“We share with our team and we truly believe it’s not about us, it’s about the issues and we share that with all the young people,” said Marc. “We’re just happy that the young people feel that it’s really cool to get socially engaged and what we’re fighting most of all is we’re fighting apathy.”
“’Every day actions’ is our message and people respond to that message because they’re really searching to bring about a positive change in this world,” adds Craig.
Former Prime Minister Paul Martin says young people are more aware than they’ve ever been.
“I can go into a university or high school and say I’m going to speak to you about anything and within five minutes we’re into the third world, we’re on the environment and we’re on international affairs. I think there’s a huge awakening in Canada and obviously I think both Craig and Marc have had a fair amount to do with that,” said Martin.
Author and environmental activist Robert Kennedy Jr. agreed that the work the organization has done is inspiring.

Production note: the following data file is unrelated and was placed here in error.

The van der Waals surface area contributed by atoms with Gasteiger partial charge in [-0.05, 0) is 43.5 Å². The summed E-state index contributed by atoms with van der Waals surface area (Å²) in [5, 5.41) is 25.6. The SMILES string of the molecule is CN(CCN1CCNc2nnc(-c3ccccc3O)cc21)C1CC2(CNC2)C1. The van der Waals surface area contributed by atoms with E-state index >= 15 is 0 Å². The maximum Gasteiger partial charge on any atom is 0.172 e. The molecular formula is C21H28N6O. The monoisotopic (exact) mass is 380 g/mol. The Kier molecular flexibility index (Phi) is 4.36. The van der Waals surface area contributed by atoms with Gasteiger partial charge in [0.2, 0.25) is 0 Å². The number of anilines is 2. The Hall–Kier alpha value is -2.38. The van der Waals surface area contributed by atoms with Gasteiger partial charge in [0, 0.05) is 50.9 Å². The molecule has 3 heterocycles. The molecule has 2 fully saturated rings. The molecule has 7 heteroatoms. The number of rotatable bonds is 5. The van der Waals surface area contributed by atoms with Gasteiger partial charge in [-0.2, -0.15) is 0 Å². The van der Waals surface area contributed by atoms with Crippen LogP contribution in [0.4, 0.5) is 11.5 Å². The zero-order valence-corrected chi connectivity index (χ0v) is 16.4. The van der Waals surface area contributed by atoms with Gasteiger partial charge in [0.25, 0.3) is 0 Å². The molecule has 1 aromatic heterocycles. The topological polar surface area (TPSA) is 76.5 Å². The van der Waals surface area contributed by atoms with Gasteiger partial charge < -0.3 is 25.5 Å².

“This whole organization is kind of mind-blowing … what kids have done to organize themselves and really make a huge difference.”
Craig said young people have always been at the forefront of social movements and Free the Children gives them an opportunity to do something tangible.
“Young people, especially today, are more aware, more informed and more frustrated than another generation because they’re looking for that way to get involved and We Day gives them an avenue,” said Craig.
Craig said young people do want to change the world and it’s a myth that the generation only wants to hang out at malls or go to rock concerts.
“This is a rock concert but it’s a rock concert to change the world,” he said.
For students from Monsignor Percy Johnson High School in Toronto, they agree that changing the world is “cool.” Their school is currently raising funds to build a well and a school in Ecuador.
“Craig Kielburger, he was only twelve-years-old when he started this. We’re 16 years old, we’re all in high school. I think we can make a big difference,” said Hilda Adjei-Addo.
“It makes me want to do more things in our community to help other schools in different parts of the world. I think young people don’t realize other parts of the world aren’t as fortunate as us and if they come to this they’ll be more inspired to do stuff,” said Megan Atkinson.
Musicians, ‘Canada’s Favourite Dancer’ become role models at We Day
Pop musician Justin Bieber knew as soon as he heard about We Day that he wanted to be part of it.
“This whole organization has been amazing,” said Bieber, backstage at We Day.